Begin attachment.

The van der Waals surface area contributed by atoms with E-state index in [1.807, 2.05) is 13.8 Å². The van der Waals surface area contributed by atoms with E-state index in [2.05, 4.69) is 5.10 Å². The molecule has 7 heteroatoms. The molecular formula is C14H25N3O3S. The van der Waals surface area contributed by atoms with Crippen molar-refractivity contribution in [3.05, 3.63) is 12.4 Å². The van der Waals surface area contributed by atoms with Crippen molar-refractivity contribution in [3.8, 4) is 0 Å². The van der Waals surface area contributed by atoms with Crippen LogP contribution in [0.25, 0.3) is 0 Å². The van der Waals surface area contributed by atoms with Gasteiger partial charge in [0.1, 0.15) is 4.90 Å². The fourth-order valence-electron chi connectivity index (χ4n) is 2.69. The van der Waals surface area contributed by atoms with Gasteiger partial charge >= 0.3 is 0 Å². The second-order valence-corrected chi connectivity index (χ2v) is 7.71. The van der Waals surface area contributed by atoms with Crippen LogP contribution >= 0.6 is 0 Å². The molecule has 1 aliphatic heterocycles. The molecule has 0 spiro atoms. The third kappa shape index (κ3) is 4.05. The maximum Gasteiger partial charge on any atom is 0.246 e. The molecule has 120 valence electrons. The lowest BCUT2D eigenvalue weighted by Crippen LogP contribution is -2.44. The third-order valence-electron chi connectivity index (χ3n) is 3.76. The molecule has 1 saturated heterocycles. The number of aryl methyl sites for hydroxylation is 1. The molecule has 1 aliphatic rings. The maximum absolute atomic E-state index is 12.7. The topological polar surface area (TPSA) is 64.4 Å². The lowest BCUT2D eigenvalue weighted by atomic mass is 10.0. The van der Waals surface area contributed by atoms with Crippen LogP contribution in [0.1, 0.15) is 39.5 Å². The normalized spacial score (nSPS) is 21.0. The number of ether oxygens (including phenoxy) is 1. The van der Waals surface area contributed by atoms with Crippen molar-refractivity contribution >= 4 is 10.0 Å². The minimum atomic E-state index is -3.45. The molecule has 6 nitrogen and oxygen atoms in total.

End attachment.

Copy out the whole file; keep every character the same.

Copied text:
The van der Waals surface area contributed by atoms with E-state index in [1.807, 2.05) is 13.8 Å². The van der Waals surface area contributed by atoms with E-state index in [2.05, 4.69) is 5.10 Å². The molecule has 7 heteroatoms. The molecular formula is C14H25N3O3S. The van der Waals surface area contributed by atoms with Crippen molar-refractivity contribution in [3.05, 3.63) is 12.4 Å². The van der Waals surface area contributed by atoms with Crippen molar-refractivity contribution in [3.8, 4) is 0 Å². The van der Waals surface area contributed by atoms with Crippen LogP contribution in [0.25, 0.3) is 0 Å². The van der Waals surface area contributed by atoms with Gasteiger partial charge in [0.1, 0.15) is 4.90 Å². The fourth-order valence-electron chi connectivity index (χ4n) is 2.69. The van der Waals surface area contributed by atoms with Gasteiger partial charge >= 0.3 is 0 Å². The second-order valence-corrected chi connectivity index (χ2v) is 7.71. The van der Waals surface area contributed by atoms with Crippen LogP contribution >= 0.6 is 0 Å². The molecule has 1 aliphatic heterocycles. The molecule has 0 spiro atoms. The third kappa shape index (κ3) is 4.05. The maximum Gasteiger partial charge on any atom is 0.246 e. The molecule has 120 valence electrons. The lowest BCUT2D eigenvalue weighted by Crippen LogP contribution is -2.44. The third-order valence-electron chi connectivity index (χ3n) is 3.76. The molecule has 1 saturated heterocycles. The number of aryl methyl sites for hydroxylation is 1. The molecule has 1 aliphatic rings. The maximum absolute atomic E-state index is 12.7. The topological polar surface area (TPSA) is 64.4 Å². The lowest BCUT2D eigenvalue weighted by atomic mass is 10.0. The van der Waals surface area contributed by atoms with Crippen LogP contribution in [0.1, 0.15) is 39.5 Å². The normalized spacial score (nSPS) is 21.0. The number of ether oxygens (including phenoxy) is 1. The van der Waals surface area contributed by atoms with Crippen molar-refractivity contribution >= 4 is 10.0 Å². The minimum atomic E-state index is -3.45. The molecule has 6 nitrogen and oxygen atoms in total.